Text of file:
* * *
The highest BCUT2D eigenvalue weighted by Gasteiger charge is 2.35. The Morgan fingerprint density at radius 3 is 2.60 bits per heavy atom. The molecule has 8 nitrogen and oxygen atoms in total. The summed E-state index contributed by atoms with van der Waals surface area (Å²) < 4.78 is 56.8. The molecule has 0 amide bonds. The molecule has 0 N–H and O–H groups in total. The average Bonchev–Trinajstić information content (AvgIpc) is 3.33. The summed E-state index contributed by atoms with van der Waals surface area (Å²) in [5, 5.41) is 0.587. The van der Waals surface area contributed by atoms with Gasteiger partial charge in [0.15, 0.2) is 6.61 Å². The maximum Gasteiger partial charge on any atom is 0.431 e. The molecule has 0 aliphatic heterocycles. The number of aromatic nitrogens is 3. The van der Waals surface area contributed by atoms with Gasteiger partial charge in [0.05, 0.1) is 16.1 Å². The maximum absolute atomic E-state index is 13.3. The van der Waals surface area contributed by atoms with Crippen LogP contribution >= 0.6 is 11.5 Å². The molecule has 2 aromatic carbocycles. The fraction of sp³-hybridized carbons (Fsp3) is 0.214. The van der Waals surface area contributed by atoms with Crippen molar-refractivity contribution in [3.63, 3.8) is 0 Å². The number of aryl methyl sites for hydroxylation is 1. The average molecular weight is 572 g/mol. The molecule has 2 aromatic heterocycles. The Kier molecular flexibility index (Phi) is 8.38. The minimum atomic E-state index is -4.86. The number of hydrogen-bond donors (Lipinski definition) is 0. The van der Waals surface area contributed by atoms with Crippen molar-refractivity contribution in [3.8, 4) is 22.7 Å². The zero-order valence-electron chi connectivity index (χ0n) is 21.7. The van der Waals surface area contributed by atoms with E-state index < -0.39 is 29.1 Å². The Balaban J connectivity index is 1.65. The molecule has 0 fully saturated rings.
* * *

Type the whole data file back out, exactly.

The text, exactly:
The highest BCUT2D eigenvalue weighted by Gasteiger charge is 2.35. The Morgan fingerprint density at radius 3 is 2.60 bits per heavy atom. The molecule has 8 nitrogen and oxygen atoms in total. The summed E-state index contributed by atoms with van der Waals surface area (Å²) < 4.78 is 56.8. The molecule has 0 amide bonds. The molecule has 0 N–H and O–H groups in total. The average Bonchev–Trinajstić information content (AvgIpc) is 3.33. The summed E-state index contributed by atoms with van der Waals surface area (Å²) in [5, 5.41) is 0.587. The van der Waals surface area contributed by atoms with Gasteiger partial charge in [0.15, 0.2) is 6.61 Å². The maximum Gasteiger partial charge on any atom is 0.431 e. The molecule has 0 aliphatic heterocycles. The number of aromatic nitrogens is 3. The van der Waals surface area contributed by atoms with Gasteiger partial charge in [0.05, 0.1) is 16.1 Å². The maximum absolute atomic E-state index is 13.3. The van der Waals surface area contributed by atoms with Crippen LogP contribution >= 0.6 is 11.5 Å². The molecule has 2 aromatic carbocycles. The fraction of sp³-hybridized carbons (Fsp3) is 0.214. The van der Waals surface area contributed by atoms with Crippen molar-refractivity contribution in [3.63, 3.8) is 0 Å². The number of aryl methyl sites for hydroxylation is 1. The average molecular weight is 572 g/mol. The molecule has 2 aromatic heterocycles. The Kier molecular flexibility index (Phi) is 8.38. The minimum atomic E-state index is -4.86. The number of hydrogen-bond donors (Lipinski definition) is 0. The van der Waals surface area contributed by atoms with Crippen molar-refractivity contribution in [3.8, 4) is 22.7 Å². The zero-order valence-electron chi connectivity index (χ0n) is 21.7. The van der Waals surface area contributed by atoms with E-state index < -0.39 is 29.1 Å². The Balaban J connectivity index is 1.65. The molecule has 0 fully saturated rings.